Pattern of hyperprolactinemia in North Queensland: the Townsville Hospital Experience

Rodrigues, Beverly T., Gilhotra, Rajit A., Malabu, Usman H., Shenoy, Vasant, and Sangla, Kunwarjit (2014) Pattern of hyperprolactinemia in North Queensland: the Townsville Hospital Experience. Annals of the Australasian College of Tropical Medicine, 15 (3). p. 65.

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Background/Aims: Hyperprolactinaemia is a common endocrine disorder of the hypothalamic-pituitary axis. Its etiology and clinical presentation varies widely, with few studies on this condition reported in Australia, and no available data in North Queensland. The aim of this study is to determine clinical presentation and management options in patients with hyperprolactinemia at The Townsville Hospital (TTH).

Methods: Medical records of all patients with diagnosed hyperprolactinaemia attending the Endocrinology Clinic at TTH between 2003 and 2013 were retrospectively audited, using outpatient clinic letters. Data analysis evaluated patient demographic data, presenting symptoms, etiology, imaging studies and treatment regimens.

Results: A total of 153 patients were reviewed with male: female ratio of 1:3. Mean age at diagnosis was 39 + 14.36 years. Menorrhagia was the commonest presenting symptom amongst females (n = 44; 38%), followed by galactorrhea amongst the entire cohort (n=33; 36%). Pituitary adenoma was most of the attributed cause of hyperprolactinaemia (n=92; 60%), 26 being male (28%) and 66 (72%) being female. All patients had magnetic resonant imaging of the pituitary which revealed adenoma in 98% of cases. Medical therapy with dopamine agonist was most prevalent (n= 55; 60%) followed by surgery (n=19; 21%), with (n=7; 8%) of patients received both surgical and medical therapies.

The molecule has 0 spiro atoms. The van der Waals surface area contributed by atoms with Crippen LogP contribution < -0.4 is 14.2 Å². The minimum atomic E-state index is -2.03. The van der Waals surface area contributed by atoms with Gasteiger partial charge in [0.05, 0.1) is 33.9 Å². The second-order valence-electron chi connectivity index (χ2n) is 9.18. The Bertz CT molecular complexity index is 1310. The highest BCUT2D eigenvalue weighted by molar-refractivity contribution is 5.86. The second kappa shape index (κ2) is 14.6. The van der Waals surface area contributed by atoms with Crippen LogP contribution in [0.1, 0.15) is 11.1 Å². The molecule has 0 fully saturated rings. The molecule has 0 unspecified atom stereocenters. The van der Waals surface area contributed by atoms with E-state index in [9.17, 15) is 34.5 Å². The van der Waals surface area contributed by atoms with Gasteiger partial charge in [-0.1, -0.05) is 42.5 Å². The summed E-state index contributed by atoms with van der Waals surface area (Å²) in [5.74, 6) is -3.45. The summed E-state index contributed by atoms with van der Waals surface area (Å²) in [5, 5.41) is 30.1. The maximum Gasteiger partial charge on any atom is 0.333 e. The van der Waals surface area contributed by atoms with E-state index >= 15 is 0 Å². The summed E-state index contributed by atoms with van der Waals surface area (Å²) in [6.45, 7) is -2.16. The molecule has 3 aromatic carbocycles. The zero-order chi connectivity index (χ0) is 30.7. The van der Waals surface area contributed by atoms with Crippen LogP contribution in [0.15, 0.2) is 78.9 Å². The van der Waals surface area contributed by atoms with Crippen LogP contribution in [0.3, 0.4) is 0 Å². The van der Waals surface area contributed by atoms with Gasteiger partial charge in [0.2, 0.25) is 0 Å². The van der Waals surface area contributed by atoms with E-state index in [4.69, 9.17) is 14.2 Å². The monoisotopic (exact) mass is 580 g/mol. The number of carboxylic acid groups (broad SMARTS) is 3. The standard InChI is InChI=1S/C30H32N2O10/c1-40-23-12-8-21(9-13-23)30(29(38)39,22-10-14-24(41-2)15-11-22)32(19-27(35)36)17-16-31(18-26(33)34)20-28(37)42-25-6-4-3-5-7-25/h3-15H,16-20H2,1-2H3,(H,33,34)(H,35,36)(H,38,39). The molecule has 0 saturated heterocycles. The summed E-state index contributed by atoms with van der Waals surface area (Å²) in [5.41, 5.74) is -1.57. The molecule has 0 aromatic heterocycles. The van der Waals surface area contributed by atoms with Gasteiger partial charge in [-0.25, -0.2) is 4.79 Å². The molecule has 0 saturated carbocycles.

Conclusion: Prolactinomas constitute a common presentation of hyperprolactinaemia. This audit reflects the prevalence of this condition at TTH Endocrine clinics. Interestingly, galactorrhea was the commonest clinical presenting symptom amongst both sexes. In line with other reports, hyperprolactinaemia was treated with dopamine agonists as preferred primary therapy in majority of the cohort.

Item ID: 35735
Item Type: Article (Abstract)
ISSN: 1448-4706
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Date Deposited: 11 Nov 2014 02:42
FoR Codes: 11 MEDICAL AND HEALTH SCIENCES > 1103 Clinical Sciences > 110306 Endocrinology @ 100%
SEO Codes: 92 HEALTH > 9201 Clinical Health (Organs, Diseases and Abnormal Conditions) > 920104 Diabetes @ 100%
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